Tuesday, February 08, 2011

Open Text Buys Metastorm

So, by now, you've probably seen the announcement that Open Text has bought Metastorm. The question I have is why. Not that Metastorm isn't a good company in a good market - it's just that this seems like a bit of an odd deal for Open Text - most similar to the ECM ISV's acquisition of IXOS way back in 2003.

Why is the deal odd? Well, Open Text, which usually drives a pretty hard bargain, agreed to pay $182 million in cash for Metastorm, which depending on who you believe is 2 to 2.5 times Metastorm's annual revenue. My information had Metastorm on track for more than $90 million in 2009. The Seeking Alpha Web site apparently had the same info that I did, but is also reporting that "Open Text indicated that Metastorm was generating $70-75m in sales....However, we suspect that guidance assumes a bit of revenue write-downs and (perhaps) a bit of sandbagging."

Either way, Open Text does seem to be paying a bit of a premium by its standards, even if Metastorm has shown some impressive growth- it was reportedly a $25 million company just five or six years ago - and is in the fairly hot BPM space. The fact that Open Text is buying anyone that large for 2 to 2.5 times revenue in a still shaky economy comes as a surprise. I remember being similarly surprised by the 1.5 times revenue premium Open Text paid for IXOS eight years ago (IXOS was not in a hot space), but that deal's primary driver was that it gave Open Text an in with SAP, which it has certainly leveraged successfully.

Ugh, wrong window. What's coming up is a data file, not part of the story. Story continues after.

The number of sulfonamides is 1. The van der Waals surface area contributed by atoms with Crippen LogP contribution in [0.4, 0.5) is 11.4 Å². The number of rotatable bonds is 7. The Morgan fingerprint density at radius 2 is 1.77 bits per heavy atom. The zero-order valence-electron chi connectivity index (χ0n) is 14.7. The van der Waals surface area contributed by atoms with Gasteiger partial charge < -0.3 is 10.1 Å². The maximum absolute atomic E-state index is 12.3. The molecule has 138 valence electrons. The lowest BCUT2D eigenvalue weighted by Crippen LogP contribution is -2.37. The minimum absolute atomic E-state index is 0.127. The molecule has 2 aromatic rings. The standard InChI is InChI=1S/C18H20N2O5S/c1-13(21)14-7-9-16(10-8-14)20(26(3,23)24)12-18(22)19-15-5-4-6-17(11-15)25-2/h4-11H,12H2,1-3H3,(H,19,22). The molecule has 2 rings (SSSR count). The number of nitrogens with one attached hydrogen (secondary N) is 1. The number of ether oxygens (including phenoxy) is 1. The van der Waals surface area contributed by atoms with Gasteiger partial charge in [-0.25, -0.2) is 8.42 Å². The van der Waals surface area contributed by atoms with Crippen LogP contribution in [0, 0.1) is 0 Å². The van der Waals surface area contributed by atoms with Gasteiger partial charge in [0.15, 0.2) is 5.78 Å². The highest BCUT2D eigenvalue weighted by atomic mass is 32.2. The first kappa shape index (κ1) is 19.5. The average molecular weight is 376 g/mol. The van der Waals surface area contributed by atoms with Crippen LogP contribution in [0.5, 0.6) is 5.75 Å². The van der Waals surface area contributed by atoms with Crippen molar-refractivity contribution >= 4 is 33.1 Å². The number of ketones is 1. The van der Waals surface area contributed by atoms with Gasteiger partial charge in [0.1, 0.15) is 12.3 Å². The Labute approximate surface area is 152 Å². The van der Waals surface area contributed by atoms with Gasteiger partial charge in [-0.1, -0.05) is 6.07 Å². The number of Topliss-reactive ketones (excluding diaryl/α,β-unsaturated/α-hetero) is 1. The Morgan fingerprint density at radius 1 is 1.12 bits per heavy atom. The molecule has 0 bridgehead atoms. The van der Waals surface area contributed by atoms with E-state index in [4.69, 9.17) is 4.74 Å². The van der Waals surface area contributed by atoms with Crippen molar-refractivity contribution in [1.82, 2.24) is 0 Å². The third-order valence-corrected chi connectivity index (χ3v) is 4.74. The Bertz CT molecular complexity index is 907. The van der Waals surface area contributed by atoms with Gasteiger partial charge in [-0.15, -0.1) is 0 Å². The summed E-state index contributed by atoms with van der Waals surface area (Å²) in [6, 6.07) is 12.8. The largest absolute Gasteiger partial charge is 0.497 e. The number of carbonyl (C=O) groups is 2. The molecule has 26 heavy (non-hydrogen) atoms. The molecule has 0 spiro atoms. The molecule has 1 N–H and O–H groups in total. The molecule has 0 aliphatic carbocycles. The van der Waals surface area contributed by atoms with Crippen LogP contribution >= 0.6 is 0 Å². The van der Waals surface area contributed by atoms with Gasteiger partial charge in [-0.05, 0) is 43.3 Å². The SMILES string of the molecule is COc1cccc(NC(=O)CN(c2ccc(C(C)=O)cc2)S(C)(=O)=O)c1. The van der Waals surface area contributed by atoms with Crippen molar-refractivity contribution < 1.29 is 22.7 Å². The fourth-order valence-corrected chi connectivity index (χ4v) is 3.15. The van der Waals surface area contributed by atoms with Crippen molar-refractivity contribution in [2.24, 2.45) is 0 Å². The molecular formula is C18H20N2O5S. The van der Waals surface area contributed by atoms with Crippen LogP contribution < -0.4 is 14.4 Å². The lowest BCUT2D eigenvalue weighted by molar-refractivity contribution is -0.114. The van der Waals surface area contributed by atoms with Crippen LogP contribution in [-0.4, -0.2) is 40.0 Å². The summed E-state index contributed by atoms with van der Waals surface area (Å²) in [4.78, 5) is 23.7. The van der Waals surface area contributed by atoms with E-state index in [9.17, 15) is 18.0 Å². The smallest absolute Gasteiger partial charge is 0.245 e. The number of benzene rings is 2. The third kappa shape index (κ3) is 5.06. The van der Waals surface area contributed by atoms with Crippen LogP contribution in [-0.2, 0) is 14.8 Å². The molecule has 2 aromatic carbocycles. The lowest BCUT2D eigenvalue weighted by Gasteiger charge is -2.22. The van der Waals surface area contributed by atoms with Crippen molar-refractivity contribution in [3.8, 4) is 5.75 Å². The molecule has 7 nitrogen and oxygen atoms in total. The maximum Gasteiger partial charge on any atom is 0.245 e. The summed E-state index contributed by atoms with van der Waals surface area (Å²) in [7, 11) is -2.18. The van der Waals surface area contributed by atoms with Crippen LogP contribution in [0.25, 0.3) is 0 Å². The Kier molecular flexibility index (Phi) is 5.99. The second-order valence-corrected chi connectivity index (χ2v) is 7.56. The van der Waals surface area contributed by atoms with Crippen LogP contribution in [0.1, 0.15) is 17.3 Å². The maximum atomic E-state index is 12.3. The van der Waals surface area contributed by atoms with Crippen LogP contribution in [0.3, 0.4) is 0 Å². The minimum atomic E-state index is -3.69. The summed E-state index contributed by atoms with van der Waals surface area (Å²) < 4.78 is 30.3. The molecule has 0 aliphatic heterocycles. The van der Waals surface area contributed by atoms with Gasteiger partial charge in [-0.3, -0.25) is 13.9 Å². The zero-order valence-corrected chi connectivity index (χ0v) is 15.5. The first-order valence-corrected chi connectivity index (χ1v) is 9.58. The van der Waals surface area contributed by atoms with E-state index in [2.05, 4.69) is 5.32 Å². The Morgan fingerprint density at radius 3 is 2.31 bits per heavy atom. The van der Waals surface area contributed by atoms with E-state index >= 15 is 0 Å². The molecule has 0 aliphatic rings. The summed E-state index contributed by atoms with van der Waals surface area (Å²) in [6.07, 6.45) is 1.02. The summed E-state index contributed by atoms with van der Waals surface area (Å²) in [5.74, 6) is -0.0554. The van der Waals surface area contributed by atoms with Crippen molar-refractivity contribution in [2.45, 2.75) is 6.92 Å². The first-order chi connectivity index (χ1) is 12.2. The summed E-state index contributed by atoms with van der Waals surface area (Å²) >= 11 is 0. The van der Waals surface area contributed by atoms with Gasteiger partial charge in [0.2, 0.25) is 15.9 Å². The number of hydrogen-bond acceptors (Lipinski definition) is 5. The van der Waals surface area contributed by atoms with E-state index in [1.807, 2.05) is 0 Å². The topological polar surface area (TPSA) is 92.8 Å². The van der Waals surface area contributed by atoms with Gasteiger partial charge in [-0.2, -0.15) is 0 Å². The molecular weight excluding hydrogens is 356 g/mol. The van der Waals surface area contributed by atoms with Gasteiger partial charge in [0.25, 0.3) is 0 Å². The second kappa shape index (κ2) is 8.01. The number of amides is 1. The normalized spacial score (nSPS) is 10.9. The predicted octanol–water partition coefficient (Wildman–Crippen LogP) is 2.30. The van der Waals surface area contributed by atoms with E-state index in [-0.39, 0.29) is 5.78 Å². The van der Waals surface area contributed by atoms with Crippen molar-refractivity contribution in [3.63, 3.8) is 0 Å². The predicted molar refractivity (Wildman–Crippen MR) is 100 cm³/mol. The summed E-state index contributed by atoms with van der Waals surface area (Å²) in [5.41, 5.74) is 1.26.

Was the Metastorm deal something orchestrated by SAP, similar to Open Text's acquisitoin of Captaris for the capture technology that was immediately embedded in an SAP OEM offering? I don't know, but I certainly suspect there is more to this deal than meets the eye.

Any thoughts?


Anonymous said...

Lots of thoughts. IXOS gave them the baseline for all their very successful SAP solutions. Worst case MetaStorm gives them a BPM framework, best case a full .Net/Sharepoint Solution stack. Assuming they replicate what they did with IXOS. My only other thought is....I don't think there is any more cloaks and daggers here than any other business transaction. Last I checked, when any of my partners says you need X (aka captaris), I source and sell them X.

DIReditor said...

Interesting comment by CEO John Shackleton that I came across in a Reuters story today, "With mobile computing, we see workflow being the glue that will allow people using their iPads or smarpthones to be able to access corporate data on the road." BPM as a mobile play. Hadn't really thought about that, but it's not a bad idea.